Cyber Risk Management Solutions
3 Benefits of an Incident Response Plan

3 Benefits of an Incident Response Plan

An incident response plan is critical for any business to continue operations in the event of an emergency, especially in the case of a cybersecurity attack. Take a look at the top 3 benefits of an incident response plan especially in the case of a cyber incident. 

incident response plant

Significant downtime can happen due to a variety of reasons, such as a natural disaster, cyber attack, or hardware errors. An IT service company can help your business develop an incident response for any situation to ensure that your organization is well-prepared at all times.

3 Benefits of Incident Response Plan

Here are three of the main benefits of creating an incident response plan for any emergency.

#1 Reduce Downtime

One of the main advantages of following an incident response plan is that it will significantly reduce downtime for your company.

A managed service provider will create a detailed action plan for every situation, and give employees guidance on the best way to respond to various incidents.

An IT provider will also create and upload data backups each day on to an offsite cloud server. These data backups will give your company the peace of mind to know that your information is well-protected and you can quickly access this data from another location with an internet connection.

#2 Maintain Public Trust

Another benefit of using an incident response plan is that it is an excellent way to maintain public trust in the face of an emergency. For example, quickly recovering data from a natural disaster will help the public realize that your company understands the importance of developing a proactive business continuity plan.

On the other hand, the loss of significant data makes it much more difficult to regain the trust of the public and significantly damages the reputation of your company. Investing in an incident response plan is well worth the cost for any company and an IT provider will ensure that your company can quickly bounce back from any situation.

#3 Remain in Compliance

Remaining in compliance is critical for many organizations, especially in the healthcare and legal industry. Failure to follow data security protocols can result in substantial fines and costly lawsuits.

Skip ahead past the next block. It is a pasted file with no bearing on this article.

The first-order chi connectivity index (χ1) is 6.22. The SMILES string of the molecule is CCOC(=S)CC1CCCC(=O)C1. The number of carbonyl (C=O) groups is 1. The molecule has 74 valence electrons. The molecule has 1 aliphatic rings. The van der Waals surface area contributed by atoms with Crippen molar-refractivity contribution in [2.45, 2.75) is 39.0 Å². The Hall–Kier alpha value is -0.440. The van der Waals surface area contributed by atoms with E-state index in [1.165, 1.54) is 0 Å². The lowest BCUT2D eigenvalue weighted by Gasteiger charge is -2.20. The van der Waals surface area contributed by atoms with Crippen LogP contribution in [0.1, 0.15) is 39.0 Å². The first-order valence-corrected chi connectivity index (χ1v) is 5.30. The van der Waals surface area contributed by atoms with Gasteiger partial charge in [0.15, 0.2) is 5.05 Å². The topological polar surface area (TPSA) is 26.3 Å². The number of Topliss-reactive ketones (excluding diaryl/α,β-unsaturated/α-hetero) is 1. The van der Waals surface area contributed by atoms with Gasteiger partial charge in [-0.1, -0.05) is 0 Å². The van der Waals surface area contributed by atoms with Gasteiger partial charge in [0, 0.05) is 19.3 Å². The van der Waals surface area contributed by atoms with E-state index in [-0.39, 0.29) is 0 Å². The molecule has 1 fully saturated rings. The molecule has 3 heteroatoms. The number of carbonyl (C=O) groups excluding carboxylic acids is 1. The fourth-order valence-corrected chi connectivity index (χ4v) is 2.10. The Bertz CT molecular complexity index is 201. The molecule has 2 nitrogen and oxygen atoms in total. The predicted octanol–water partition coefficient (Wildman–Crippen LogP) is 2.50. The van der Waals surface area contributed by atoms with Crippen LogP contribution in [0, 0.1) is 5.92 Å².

Many businesses cannot afford to take any shortcuts and violate these strict regulations. However, the creation of a business continuity plan will help ensure that your organization follows all of the rules in your particular industry. An IT service provider will also stay up to date on the latest standards and help your business create a detailed plan for a variety of situations to always remain in compliance.

A business continuity plan provided by an IT support company is the most effective way to prepare for any emergency. A managed service provider will also constantly look for ways to improve the business continuity plan to ensure that your company can overcome any situation.

Minimizing downtime, maintaining the public trust, and remaining in compliance are just a few of the many advantages of using an IT service company in today’s workplace.

Of course, a cyber attack or natural disaster can happen at any time, but it is the mission of an IT provider to keep your data protected and help your business create a detailed incident response plan.

Actively Block and Terminate Cyber Attacks

Ransomware, Advanced Persistent Threats, Viruses, and Hackers have industrialized information theft across the Internet, corporate networks, and governments. 

Do your organization understand how to contain and stop the attacks once they occur?  With every antivirus vendor on the market claiming they stop all hacker or ransomware threats it’s hard to break through the noise.  Especially, when that noise has outsmarted your antivirus software and has a foothold or total control of your infrastructure.  Or, perhaps you couldn’t get the budget approved for the managed security services provider, and now are paying the full price of risk exposure.

The answer to stopping the bleeding and fixing the problem is Cybriant’s Incident Containment Services (ICS).  During an ICS engagement Cybriant will advise your staff on immediate actions that must be taken in order to begin containment.  The Plan of Action will include active blocking and termination via a “Scorched Earth” policy for malware present in the infrastructure. 

Once containment has been initiated and shown to be effective, Cybriant will further analyze the infrastructure to determine the extent of the incident.  The breach data discovered from the infrastructure analysis will also provide information on what information may have been exfiltrated from an organization.

Finally, once an ICS engagement has finished a full report of findings, action items for remediation, and advisements to avoid breaches in the future will be provided.